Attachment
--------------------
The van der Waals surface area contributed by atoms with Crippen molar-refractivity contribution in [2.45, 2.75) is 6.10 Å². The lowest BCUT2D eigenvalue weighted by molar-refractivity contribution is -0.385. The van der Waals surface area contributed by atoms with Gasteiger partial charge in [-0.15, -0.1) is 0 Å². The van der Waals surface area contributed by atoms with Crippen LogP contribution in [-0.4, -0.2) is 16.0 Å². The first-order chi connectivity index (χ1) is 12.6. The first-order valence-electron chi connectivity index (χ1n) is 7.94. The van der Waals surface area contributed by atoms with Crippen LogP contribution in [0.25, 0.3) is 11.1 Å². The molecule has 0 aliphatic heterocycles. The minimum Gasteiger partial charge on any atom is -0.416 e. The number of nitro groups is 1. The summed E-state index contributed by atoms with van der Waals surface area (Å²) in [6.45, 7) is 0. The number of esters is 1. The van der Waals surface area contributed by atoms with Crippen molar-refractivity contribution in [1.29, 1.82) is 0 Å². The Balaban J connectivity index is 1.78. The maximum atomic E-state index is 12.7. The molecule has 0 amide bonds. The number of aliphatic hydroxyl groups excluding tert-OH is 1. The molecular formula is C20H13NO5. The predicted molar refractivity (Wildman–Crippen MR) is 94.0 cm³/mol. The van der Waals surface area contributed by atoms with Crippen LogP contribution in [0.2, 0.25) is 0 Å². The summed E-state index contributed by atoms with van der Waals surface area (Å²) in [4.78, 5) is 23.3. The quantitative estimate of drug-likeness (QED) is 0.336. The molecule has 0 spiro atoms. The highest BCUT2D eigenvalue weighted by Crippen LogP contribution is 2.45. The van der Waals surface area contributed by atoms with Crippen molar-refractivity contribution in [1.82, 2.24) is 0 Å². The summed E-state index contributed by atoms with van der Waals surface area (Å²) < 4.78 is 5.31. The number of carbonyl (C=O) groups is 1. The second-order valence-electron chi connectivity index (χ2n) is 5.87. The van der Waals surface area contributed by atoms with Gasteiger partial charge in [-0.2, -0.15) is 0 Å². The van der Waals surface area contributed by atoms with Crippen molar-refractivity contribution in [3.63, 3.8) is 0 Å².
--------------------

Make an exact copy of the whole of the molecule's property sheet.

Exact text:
The van der Waals surface area contributed by atoms with Crippen molar-refractivity contribution in [2.45, 2.75) is 6.10 Å². The lowest BCUT2D eigenvalue weighted by molar-refractivity contribution is -0.385. The van der Waals surface area contributed by atoms with Gasteiger partial charge in [-0.15, -0.1) is 0 Å². The van der Waals surface area contributed by atoms with Crippen LogP contribution in [-0.4, -0.2) is 16.0 Å². The first-order chi connectivity index (χ1) is 12.6. The first-order valence-electron chi connectivity index (χ1n) is 7.94. The van der Waals surface area contributed by atoms with Crippen LogP contribution in [0.25, 0.3) is 11.1 Å². The molecule has 0 aliphatic heterocycles. The minimum Gasteiger partial charge on any atom is -0.416 e. The number of nitro groups is 1. The summed E-state index contributed by atoms with van der Waals surface area (Å²) in [6.45, 7) is 0. The number of esters is 1. The van der Waals surface area contributed by atoms with Crippen molar-refractivity contribution in [1.29, 1.82) is 0 Å². The Balaban J connectivity index is 1.78. The maximum atomic E-state index is 12.7. The molecule has 0 amide bonds. The number of aliphatic hydroxyl groups excluding tert-OH is 1. The molecular formula is C20H13NO5. The predicted molar refractivity (Wildman–Crippen MR) is 94.0 cm³/mol. The van der Waals surface area contributed by atoms with Crippen LogP contribution in [0.2, 0.25) is 0 Å². The summed E-state index contributed by atoms with van der Waals surface area (Å²) in [4.78, 5) is 23.3. The quantitative estimate of drug-likeness (QED) is 0.336. The molecule has 0 spiro atoms. The highest BCUT2D eigenvalue weighted by Crippen LogP contribution is 2.45. The van der Waals surface area contributed by atoms with Crippen molar-refractivity contribution in [1.82, 2.24) is 0 Å². The summed E-state index contributed by atoms with van der Waals surface area (Å²) < 4.78 is 5.31. The number of carbonyl (C=O) groups is 1. The second-order valence-electron chi connectivity index (χ2n) is 5.87. The van der Waals surface area contributed by atoms with Gasteiger partial charge in [-0.2, -0.15) is 0 Å². The van der Waals surface area contributed by atoms with Crippen molar-refractivity contribution in [3.63, 3.8) is 0 Å².